Bill Siemering, a resident of Wyndmoor for the last 35 years, will be inducted into the Radio Hall of Fame on October 28, two days after his 87th birthday. He was influential in setting up National Public Radio.
The word “legend” is used so much in the news media that it is almost a cliché, but if ever there were a local person it truly applies to, it is Bill Siemering, a resident of Wyndmoor for the last 35 years (and Mt. Airy for eight years before that), who will be inducted into the Radio Hall of Fame in Chicago on Oct. 28, two days after his 87th birthday.
My only question for the Radio Hall of Fame, which was founded in Chicago in 1988 “to honor those who have contributed to the development of the radio medium throughout its history in the U.S.,” is: What took you so long? The man has been a major innovator and pioneer for 58 years, ever since he became the first professional general manager of the student radio station at the State University of New York in Buffalo.
Siemering already has been the recipient of the Edward R. Murrow Award from the Corporation for Public Broadcasting (1986), a MacArthur Foundation Fellowship (1993), an honorary Doctorate of Law from Arcadia University (1995), an NPR Lifetime Achievement Award (2000), a Third Coast Festival Lifetime Achievement Award (2002), the prestigious George Polk Award (2019) and many others.
But despite all those accolades, he remains truly humble. “I really don't know why you want to do this article,” he insisted when contacted, and had to be cajoled into answering questions. Each time he was asked about one of his singular accomplishments, he insisted that “the entire staff did it together. I could not have done any of this on my own.” And when the question of a deadline for this article arose, he laughingly commented that at his age, he prefers “not to use the word 'deadline,' but rather 'lifeline.'”
Siemering grew up in a town near Madison, Wisconsin, that was so small there were only two teachers in the entire school. Obviously, they each had to teach multiple grades.”I actually learned a lot about science, art and other subjects by listening to the Wisconsin School of the Air on the radio,” he said last week. “I found the radio to be a great source of the imagination and still do. I still listen to public radio but not commercial radio.”
Siemering wrote the mission statement for National Public Radio when it was founded in 1969, went on to become its first program director and helped develop the conversational radio interview represented today by WHYY’s “Radio Times” and “Fresh Air,” which he turned into a national program as the station manager.
He won a Peabody Award for the news program “All Things Considered” in 1972, but despite that success was fired by his boss, Don Quayle, first president of NPR (no relation to former Vice President Dan Quayle), over alleged disagreements in management style.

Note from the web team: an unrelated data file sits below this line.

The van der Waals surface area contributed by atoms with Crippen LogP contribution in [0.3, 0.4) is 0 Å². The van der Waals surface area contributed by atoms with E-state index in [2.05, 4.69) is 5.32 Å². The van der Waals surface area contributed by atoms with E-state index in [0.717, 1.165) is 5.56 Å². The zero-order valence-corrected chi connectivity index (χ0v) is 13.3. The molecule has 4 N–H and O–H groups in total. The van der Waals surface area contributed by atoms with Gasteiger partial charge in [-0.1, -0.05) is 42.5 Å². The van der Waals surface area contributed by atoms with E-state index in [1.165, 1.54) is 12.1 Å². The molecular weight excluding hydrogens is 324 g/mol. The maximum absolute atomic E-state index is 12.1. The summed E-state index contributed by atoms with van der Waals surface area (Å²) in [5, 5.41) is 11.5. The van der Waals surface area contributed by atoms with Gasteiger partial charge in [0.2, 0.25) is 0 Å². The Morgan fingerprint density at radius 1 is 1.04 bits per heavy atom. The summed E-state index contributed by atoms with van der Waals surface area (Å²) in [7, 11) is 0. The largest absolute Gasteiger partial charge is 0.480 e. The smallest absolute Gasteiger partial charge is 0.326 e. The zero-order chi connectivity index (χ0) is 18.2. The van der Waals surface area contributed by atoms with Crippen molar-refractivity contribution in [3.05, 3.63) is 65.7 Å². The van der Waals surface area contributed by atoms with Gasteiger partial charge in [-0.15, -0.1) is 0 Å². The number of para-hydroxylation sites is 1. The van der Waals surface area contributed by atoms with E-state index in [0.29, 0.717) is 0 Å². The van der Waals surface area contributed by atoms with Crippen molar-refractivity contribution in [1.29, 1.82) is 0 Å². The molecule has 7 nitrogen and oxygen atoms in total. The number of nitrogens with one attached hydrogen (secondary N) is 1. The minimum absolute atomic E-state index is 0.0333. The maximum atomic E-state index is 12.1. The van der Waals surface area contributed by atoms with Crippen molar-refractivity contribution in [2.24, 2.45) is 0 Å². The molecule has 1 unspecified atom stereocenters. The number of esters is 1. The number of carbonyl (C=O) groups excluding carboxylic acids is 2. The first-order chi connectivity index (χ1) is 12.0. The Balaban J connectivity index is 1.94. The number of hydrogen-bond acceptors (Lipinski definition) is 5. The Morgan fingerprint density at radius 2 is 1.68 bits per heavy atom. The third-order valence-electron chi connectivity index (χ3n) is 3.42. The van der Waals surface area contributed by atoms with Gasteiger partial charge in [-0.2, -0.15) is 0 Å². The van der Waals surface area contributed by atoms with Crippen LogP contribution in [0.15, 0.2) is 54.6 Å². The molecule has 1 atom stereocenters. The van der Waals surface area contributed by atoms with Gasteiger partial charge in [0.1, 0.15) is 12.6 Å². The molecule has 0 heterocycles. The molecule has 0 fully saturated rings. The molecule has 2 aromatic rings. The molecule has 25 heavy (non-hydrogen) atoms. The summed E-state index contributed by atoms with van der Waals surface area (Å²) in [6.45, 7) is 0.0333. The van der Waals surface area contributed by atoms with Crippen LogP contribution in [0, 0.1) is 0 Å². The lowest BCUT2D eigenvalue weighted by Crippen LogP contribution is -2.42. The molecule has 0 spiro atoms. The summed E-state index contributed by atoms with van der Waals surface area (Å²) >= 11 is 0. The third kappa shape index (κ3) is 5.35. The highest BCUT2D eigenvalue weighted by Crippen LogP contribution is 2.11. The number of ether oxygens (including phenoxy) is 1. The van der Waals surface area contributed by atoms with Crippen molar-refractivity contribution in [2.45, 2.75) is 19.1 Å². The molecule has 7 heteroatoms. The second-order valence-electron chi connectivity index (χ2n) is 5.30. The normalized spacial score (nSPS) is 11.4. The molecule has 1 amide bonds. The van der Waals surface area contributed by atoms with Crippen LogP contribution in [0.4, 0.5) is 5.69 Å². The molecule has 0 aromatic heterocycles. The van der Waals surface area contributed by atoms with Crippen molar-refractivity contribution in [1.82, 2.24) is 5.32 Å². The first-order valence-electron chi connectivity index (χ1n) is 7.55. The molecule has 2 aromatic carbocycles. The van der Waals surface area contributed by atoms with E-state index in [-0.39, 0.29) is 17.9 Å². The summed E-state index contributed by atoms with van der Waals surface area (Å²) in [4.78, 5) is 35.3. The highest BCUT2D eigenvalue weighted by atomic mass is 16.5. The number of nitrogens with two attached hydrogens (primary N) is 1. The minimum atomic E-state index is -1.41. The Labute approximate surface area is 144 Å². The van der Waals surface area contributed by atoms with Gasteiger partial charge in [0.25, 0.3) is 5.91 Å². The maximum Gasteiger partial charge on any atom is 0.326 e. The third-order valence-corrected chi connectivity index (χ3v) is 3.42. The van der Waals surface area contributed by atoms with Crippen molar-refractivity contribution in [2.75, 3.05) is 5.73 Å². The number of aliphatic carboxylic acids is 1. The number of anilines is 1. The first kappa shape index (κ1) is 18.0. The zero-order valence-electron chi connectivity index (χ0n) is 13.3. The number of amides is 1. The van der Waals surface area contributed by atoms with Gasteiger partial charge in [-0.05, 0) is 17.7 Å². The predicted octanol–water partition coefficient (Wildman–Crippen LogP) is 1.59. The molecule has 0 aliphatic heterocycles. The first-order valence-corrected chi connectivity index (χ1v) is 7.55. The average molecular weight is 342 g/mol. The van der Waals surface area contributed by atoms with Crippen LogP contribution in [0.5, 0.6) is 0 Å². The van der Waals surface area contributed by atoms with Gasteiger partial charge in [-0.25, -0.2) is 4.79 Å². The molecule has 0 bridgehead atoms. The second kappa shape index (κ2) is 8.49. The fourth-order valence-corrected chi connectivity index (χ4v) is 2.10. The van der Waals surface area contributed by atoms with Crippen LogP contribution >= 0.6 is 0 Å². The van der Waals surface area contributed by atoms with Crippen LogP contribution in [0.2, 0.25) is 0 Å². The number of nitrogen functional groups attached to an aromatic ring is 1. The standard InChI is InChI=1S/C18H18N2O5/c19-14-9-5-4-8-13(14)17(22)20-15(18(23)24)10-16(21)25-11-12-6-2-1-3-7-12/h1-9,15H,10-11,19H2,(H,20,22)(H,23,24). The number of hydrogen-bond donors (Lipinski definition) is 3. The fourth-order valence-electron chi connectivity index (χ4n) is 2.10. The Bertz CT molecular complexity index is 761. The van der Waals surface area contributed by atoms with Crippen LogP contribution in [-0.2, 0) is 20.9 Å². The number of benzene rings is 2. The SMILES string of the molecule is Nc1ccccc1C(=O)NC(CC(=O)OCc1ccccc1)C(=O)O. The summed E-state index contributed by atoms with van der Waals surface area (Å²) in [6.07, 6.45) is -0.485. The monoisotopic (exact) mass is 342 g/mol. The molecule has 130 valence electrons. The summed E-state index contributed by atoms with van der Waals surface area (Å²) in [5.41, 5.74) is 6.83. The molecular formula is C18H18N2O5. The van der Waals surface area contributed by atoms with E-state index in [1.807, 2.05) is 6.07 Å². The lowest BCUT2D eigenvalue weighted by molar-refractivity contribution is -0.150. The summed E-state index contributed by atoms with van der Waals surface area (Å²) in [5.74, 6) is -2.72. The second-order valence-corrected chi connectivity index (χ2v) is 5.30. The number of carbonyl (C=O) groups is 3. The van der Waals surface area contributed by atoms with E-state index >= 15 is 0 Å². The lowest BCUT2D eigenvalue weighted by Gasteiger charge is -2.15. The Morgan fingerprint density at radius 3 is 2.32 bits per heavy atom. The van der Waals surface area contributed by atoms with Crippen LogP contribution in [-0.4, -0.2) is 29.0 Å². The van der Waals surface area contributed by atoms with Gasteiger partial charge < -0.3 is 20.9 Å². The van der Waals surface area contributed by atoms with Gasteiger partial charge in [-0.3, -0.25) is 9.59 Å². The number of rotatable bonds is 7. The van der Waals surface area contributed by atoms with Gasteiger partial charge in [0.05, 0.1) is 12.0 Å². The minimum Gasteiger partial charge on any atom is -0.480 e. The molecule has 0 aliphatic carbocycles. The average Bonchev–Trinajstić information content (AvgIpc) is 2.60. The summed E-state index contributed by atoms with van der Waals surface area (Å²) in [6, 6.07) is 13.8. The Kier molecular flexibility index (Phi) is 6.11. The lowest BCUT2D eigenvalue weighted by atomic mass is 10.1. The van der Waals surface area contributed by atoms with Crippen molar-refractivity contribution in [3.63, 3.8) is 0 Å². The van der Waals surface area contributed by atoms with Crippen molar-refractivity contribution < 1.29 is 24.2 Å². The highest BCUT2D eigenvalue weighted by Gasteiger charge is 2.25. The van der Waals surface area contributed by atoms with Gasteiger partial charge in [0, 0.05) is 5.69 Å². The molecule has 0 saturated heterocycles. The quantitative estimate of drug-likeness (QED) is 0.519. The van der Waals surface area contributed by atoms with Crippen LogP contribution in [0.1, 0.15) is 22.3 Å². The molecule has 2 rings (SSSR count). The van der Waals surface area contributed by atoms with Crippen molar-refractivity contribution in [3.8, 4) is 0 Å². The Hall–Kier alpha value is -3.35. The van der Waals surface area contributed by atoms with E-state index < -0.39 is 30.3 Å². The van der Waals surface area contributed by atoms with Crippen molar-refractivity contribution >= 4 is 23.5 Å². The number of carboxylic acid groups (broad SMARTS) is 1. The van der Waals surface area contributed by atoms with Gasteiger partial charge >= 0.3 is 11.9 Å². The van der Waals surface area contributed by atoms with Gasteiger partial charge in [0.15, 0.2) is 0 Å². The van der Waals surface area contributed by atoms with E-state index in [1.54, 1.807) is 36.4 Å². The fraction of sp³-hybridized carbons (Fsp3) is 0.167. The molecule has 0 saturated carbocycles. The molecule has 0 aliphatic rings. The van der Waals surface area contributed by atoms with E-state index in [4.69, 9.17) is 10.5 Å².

“I was crushed,” Siemering said. “Some people think that your career was all smooth, but there were definitely bumps along the road. I was also pushed out in Philadelphia.”
In 1978, WHYY-FM (then known as WUHY-FM) was an underperforming public radio station. As its new station manager (later retitled as Vice President for Radio), Siemering oversaw the sustained growth of the station's audience and operations, the expansion of its news staff, and development of its programming. He helped develop “Fresh Air,” hosted by Terry Gross, into the third most listened to program on NPR and also created the popular “Radio Times” with Marty Moss-Coane.
Siemering incorporated music, sound and compelling storytelling into radio programming from his early days in radio. From 1987 to 1992, he was the first executive producer of “Soundprint,” a weekly series of independently produced radio documentaries that have aired on NPR stations. It has won numerous national and international awards.
In 1993, Siemering went to post-apartheid South Africa at the request of the U.S. State Department “to try to reform their news media so there would not be any bias, just straight reporting, about their elections.” In 2003, he founded Developing Radio Partners (DRP), which worked to create independent media in developing countries, including those ravaged by war. He left DRP in 2017.
Today, Siemering is a senior fellow with the Wyncote Foundation, and he often gives Zoom talks about his career in radio to students and others around the country. In his spare time he takes walks in the Wissahickon and the Schuylkill Valley Nature Trails (“not enough, though”) with his wife, well known gardening maven Lucretia Robbins.
According to Marc Fisher, author of “Something in the Air,” Siemering's “polite, thoughtful manner masked a burning passion for social justice... He was determined to change the status quo, to insist that listening to the radio not be a passive pursuit… He attacked exactly those areas of conflict from which most managers fled -- race, class, the division between rich and poor, powerful and weak.”